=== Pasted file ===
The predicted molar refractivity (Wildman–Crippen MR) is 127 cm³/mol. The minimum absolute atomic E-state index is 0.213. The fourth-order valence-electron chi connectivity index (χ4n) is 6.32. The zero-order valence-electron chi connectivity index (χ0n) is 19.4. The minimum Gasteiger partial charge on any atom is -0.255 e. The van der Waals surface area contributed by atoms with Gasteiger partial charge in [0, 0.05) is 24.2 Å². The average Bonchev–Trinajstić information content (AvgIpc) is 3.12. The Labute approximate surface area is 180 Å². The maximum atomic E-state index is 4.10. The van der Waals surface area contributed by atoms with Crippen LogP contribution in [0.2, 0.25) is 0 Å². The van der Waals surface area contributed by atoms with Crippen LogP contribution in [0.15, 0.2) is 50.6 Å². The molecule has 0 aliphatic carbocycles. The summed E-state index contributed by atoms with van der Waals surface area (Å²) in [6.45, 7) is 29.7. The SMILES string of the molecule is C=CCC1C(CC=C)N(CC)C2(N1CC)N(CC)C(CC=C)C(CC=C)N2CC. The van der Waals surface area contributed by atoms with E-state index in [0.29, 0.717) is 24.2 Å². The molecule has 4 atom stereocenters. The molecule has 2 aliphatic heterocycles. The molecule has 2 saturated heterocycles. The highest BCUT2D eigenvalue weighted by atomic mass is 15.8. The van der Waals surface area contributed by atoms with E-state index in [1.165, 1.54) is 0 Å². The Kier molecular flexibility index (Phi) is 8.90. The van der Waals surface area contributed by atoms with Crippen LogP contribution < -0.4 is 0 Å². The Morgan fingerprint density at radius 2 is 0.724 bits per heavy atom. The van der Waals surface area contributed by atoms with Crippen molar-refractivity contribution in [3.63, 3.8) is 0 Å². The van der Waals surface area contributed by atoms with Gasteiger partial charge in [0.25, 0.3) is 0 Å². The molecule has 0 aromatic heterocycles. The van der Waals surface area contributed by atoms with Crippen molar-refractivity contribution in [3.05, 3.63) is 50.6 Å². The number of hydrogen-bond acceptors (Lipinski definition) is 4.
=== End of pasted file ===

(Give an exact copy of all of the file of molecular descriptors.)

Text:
The predicted molar refractivity (Wildman–Crippen MR) is 127 cm³/mol. The minimum absolute atomic E-state index is 0.213. The fourth-order valence-electron chi connectivity index (χ4n) is 6.32. The zero-order valence-electron chi connectivity index (χ0n) is 19.4. The minimum Gasteiger partial charge on any atom is -0.255 e. The van der Waals surface area contributed by atoms with Gasteiger partial charge in [0, 0.05) is 24.2 Å². The average Bonchev–Trinajstić information content (AvgIpc) is 3.12. The Labute approximate surface area is 180 Å². The maximum atomic E-state index is 4.10. The van der Waals surface area contributed by atoms with Crippen LogP contribution in [0.2, 0.25) is 0 Å². The van der Waals surface area contributed by atoms with Crippen LogP contribution in [0.15, 0.2) is 50.6 Å². The molecule has 0 aliphatic carbocycles. The summed E-state index contributed by atoms with van der Waals surface area (Å²) in [6.45, 7) is 29.7. The SMILES string of the molecule is C=CCC1C(CC=C)N(CC)C2(N1CC)N(CC)C(CC=C)C(CC=C)N2CC. The van der Waals surface area contributed by atoms with E-state index in [0.29, 0.717) is 24.2 Å². The molecule has 4 atom stereocenters. The molecule has 2 aliphatic heterocycles. The molecule has 2 saturated heterocycles. The highest BCUT2D eigenvalue weighted by atomic mass is 15.8. The van der Waals surface area contributed by atoms with E-state index in [1.165, 1.54) is 0 Å². The Kier molecular flexibility index (Phi) is 8.90. The van der Waals surface area contributed by atoms with Crippen LogP contribution < -0.4 is 0 Å². The Morgan fingerprint density at radius 2 is 0.724 bits per heavy atom. The van der Waals surface area contributed by atoms with Crippen molar-refractivity contribution in [3.63, 3.8) is 0 Å². The van der Waals surface area contributed by atoms with Gasteiger partial charge in [0.25, 0.3) is 0 Å². The molecule has 0 aromatic heterocycles. The van der Waals surface area contributed by atoms with Crippen molar-refractivity contribution in [3.05, 3.63) is 50.6 Å². The number of hydrogen-bond acceptors (Lipinski definition) is 4.